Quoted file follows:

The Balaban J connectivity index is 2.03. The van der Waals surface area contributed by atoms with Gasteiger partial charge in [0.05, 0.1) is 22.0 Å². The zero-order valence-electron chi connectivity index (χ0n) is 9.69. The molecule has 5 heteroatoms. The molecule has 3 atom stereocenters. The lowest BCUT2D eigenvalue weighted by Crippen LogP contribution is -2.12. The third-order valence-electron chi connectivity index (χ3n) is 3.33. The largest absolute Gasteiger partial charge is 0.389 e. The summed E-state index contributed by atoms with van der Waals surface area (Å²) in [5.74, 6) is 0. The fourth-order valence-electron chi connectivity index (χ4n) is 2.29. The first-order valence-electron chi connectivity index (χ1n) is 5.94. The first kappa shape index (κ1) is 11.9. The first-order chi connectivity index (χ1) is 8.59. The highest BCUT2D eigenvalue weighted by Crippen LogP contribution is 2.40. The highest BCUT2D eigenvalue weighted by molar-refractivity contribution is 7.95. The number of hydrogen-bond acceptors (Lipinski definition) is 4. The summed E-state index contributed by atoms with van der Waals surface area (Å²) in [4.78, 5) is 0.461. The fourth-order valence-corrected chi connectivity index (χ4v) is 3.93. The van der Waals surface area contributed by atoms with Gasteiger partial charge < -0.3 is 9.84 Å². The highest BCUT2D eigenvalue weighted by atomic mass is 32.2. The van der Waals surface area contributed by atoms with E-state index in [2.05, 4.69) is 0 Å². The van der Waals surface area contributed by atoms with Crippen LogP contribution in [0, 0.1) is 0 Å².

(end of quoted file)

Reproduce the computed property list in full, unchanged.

The Balaban J connectivity index is 2.03. The van der Waals surface area contributed by atoms with Gasteiger partial charge in [0.05, 0.1) is 22.0 Å². The zero-order valence-electron chi connectivity index (χ0n) is 9.69. The molecule has 5 heteroatoms. The molecule has 3 atom stereocenters. The lowest BCUT2D eigenvalue weighted by Crippen LogP contribution is -2.12. The third-order valence-electron chi connectivity index (χ3n) is 3.33. The largest absolute Gasteiger partial charge is 0.389 e. The summed E-state index contributed by atoms with van der Waals surface area (Å²) in [5.74, 6) is 0. The fourth-order valence-electron chi connectivity index (χ4n) is 2.29. The first-order valence-electron chi connectivity index (χ1n) is 5.94. The first kappa shape index (κ1) is 11.9. The first-order chi connectivity index (χ1) is 8.59. The highest BCUT2D eigenvalue weighted by Crippen LogP contribution is 2.40. The highest BCUT2D eigenvalue weighted by molar-refractivity contribution is 7.95. The number of hydrogen-bond acceptors (Lipinski definition) is 4. The summed E-state index contributed by atoms with van der Waals surface area (Å²) in [4.78, 5) is 0.461. The fourth-order valence-corrected chi connectivity index (χ4v) is 3.93. The van der Waals surface area contributed by atoms with Gasteiger partial charge < -0.3 is 9.84 Å². The highest BCUT2D eigenvalue weighted by atomic mass is 32.2. The van der Waals surface area contributed by atoms with E-state index in [2.05, 4.69) is 0 Å². The van der Waals surface area contributed by atoms with Crippen LogP contribution in [0, 0.1) is 0 Å².